Our friend and long-time volunteer Len Ringel passed away in a Hospice in California on Sunday, October 19. He was in his eighties. Len was an artist and a gardener and a man who loved ideas. He enjoyed challenging his friends with concepts that were profound and well off the beaten path. He learned of the Home Van when Sh’mal Ellenberg, our chaplain, gave a talk at the Unitarian Church. Our Unitarian friends have given us many gifts over the years, but best of all was our friend Len. He had a loving heart and, as a seasoned father and grandfather, took a special interest in very young people in the homeless community, doing a good bit of individual outreach. Len, we love you and we miss you.
We are doing Christmas differently this year. United Church of Gainesville is donating 100 Christmas stockings to the Home Van, and three other groups in the community have pledged another 125. With the number of people we serve reduced by Grace Market Place, we have enough Christmas stockings and will not be doing a stocking drive this year. Instead, we are encouraging the community to do their Christmas outreach at Grace Market Place. I don’t yet know about any specific plans for Christmas at Grace, or requests, but will pass this information along to you as soon as I get it. In the meantime, there is no reason that groups and individuals can’t initiate their own Christmas plans for Grace, clearing them with John and Theresa as need be. It would be wonderful to have the first Christmas at Grace and Dignity Village be very special.
HUNGER AWARENESS MONTH
November is National Hunger Awareness Month. The Alachua County Commission for the Homeless and Hungry have requested that members of the community write letters to the editor this month, elucidating their own awareness and insights into hunger in our community, and any ideas about what we as a community need to do about it. There is an excellent overview of this problem in an article about Bread of the Mighty Food Bank in today’s Gainesville Sun: http://www.gainesville.com/article/20141026/ARTICLES/141029776/1184?Title=Bread-of-the-Mighty-helps-provide-meals-for
MEET THE AUTHOR!
Marti Losten, long-time member of the homeless community, has written three romance novels and published two of them! I am so proud of her – there are no words to describe it. I’ve known Marti for 20 years. The old timers back in Vermont used to say, of someone who had a long, hard struggle, “They’ve been through hell and high water with their ears sticking out.” That would be a fair description of what Marti has been through. Marti is one of those people who never give up. Sustained by her profound faith that there is a loving God who is always on her side, she has gotten up and climbed back on the horse no matter how many times she was thrown off. Marti is both a resident and a volunteer at Grace Market Place and you can catch up with her there if you would like to buy a book from her. They are ten dollars a piece.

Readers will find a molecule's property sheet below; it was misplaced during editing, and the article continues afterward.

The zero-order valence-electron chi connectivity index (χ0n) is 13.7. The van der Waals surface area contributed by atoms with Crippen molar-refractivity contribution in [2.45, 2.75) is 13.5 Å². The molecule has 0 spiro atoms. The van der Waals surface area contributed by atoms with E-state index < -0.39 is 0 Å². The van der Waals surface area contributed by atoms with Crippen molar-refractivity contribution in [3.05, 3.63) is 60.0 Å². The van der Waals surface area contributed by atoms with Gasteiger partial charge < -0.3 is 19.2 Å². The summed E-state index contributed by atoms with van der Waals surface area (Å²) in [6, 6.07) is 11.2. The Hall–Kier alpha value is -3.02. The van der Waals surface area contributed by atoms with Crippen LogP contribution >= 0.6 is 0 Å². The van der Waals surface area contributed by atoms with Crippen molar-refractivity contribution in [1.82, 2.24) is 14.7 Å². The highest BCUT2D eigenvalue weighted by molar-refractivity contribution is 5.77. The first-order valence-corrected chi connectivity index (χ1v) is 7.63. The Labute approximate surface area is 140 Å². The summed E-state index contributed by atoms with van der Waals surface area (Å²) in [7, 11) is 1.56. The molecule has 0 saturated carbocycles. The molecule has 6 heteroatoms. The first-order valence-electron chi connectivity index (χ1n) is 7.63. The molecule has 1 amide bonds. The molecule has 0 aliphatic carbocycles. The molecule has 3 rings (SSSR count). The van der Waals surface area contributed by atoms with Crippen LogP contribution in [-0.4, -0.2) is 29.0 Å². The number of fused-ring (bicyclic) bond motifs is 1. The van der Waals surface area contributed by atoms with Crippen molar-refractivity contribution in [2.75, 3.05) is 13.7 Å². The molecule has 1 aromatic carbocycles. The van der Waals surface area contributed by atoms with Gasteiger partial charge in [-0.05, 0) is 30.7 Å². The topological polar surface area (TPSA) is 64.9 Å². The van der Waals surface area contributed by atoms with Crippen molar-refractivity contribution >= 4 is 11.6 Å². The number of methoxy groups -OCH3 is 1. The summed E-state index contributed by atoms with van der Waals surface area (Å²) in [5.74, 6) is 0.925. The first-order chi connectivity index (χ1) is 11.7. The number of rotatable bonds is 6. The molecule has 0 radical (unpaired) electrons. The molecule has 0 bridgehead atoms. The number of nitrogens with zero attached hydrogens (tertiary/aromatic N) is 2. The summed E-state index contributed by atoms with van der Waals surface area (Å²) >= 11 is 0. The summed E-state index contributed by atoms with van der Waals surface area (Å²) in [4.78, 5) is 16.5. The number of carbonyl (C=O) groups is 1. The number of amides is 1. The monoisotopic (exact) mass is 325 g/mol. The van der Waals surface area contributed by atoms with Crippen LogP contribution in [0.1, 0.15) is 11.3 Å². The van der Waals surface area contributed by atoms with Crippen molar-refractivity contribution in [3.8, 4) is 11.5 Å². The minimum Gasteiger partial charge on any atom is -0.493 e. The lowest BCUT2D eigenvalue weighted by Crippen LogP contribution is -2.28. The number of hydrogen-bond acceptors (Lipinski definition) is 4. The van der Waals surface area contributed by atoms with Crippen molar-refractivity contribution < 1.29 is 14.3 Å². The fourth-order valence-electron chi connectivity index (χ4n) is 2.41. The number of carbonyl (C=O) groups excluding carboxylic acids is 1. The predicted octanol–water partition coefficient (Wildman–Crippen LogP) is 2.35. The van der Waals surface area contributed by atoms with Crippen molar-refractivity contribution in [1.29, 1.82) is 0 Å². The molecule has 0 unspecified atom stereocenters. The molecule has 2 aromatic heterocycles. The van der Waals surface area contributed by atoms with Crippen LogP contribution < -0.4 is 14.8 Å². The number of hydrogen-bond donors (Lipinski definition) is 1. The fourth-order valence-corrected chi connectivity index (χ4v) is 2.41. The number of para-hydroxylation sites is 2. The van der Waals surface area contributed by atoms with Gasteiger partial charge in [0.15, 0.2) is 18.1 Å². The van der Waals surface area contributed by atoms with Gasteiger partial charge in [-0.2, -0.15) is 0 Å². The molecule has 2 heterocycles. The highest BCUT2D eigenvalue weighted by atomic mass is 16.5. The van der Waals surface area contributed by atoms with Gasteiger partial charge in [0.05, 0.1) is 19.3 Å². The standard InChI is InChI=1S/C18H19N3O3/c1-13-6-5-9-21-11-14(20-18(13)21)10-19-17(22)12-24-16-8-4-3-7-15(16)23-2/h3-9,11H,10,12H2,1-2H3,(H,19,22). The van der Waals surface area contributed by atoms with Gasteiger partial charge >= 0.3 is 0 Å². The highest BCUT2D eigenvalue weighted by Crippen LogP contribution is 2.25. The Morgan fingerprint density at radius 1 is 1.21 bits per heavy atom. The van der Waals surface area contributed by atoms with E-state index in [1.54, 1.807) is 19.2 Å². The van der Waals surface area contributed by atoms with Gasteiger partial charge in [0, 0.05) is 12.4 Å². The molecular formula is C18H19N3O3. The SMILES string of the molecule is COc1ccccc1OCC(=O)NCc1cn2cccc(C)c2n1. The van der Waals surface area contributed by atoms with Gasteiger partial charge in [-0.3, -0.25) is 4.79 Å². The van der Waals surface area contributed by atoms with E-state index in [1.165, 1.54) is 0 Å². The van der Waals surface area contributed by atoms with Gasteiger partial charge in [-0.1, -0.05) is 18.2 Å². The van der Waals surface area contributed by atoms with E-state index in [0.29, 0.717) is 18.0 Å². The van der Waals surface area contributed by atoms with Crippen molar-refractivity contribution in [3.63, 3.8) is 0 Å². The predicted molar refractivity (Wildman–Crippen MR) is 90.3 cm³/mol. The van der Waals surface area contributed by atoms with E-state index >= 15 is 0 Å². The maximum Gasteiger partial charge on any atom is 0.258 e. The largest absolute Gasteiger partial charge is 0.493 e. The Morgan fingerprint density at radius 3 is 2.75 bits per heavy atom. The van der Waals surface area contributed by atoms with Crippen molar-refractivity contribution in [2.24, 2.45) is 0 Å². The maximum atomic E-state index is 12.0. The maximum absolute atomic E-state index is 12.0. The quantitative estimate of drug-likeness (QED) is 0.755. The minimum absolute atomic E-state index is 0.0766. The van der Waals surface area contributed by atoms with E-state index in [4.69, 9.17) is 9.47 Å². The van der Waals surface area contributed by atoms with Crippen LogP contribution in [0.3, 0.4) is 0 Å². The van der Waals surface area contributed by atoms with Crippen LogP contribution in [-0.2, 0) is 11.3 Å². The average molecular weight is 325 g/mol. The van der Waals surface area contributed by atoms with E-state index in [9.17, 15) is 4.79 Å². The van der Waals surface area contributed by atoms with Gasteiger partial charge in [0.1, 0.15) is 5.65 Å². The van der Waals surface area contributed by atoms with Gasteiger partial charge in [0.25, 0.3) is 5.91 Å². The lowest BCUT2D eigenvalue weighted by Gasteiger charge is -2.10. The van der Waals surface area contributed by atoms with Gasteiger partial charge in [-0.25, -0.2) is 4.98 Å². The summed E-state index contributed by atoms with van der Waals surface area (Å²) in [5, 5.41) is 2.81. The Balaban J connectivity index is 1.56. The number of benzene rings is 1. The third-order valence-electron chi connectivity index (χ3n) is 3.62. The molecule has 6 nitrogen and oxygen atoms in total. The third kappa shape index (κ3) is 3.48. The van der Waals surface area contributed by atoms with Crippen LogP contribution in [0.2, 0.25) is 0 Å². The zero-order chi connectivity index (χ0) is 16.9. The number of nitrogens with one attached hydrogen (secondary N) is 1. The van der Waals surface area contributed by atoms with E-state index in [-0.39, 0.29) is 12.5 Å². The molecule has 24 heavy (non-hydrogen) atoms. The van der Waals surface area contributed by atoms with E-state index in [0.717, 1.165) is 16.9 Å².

A STORY FROM DIGNITY VILLAGE
Last week I ran into my friend ‘Aaron’ and his wife at the Texaco. They were both riding bikes with nifty little carts fastened to the back. Aaron told me, smiling so widely his face was about to crack open, that he has built a beautiful campsite with an actual wooden shelter made from scrounged materials. He has also purchased a generator and now has a heater, an electric light, and a little DVD player so they can play videos from the library. This is the magic of having stability in one’s life. They can eat a nice dinner, go home to a warm bed, and watch a movie. Such an evening, familiar to us, is really a miracle straight from heaven, we just don’t often notice that the way the homeless folks do.
GOOD NEWS FROM WILLISTON ROAD
Six people from the Williston Road community are in the process of moving into housing. Two couples have found employment sufficient to rent an apartment, and two are veterans who have been assisted through the HUD VASH program. Williston Road, although it is not a legally designated camping place, has been there long enough to become a relatively stable community with excellent campsites, some self-governance, and supportive relationships with members of the housed community. Thus, many of them are also on an ascending octave.
It’s the time of year when we pass out many mylar blankets, so we welcome these to be donated. A good online site for buying them:
Peace and blessings,
The Home Van needs tents, tarps, mylar emergency blankets, bottled water, Vienna sausages, creamy peanut butter, jelly, candles, white tube socks, batteries, and games. Call 352-372-4825 to arrange for drop off. Financial donations to the Home Van should be in the form of checks made out to Citizens for Social Justice, Inc., earmarked for the Home Van, and mailed to 307 SE 6th Street, Gainesville, FL 32601, or can be made online at http://homevan.blogspot.com/
THE HOMEVAN IS A PROJECT OF CITIZENS FOR SOCIAL JUSTICE, INC. (FDACSREGISTRATION #CH35643). A COPY OF THE OFFICIAL REGISTRATION AND FINANCIAL INFORMATION MAY BE OBTAINED FROM THE DIVISION OF CONSUMER SERVICES BY CALLING TOLL-FREE (800-435-7352) WITHIN THE STATE.REGISTRATION DOES NOT IMPLY ENDORSEMENT, APPROVAL, OR RECOMMENDATION BY THE STATE.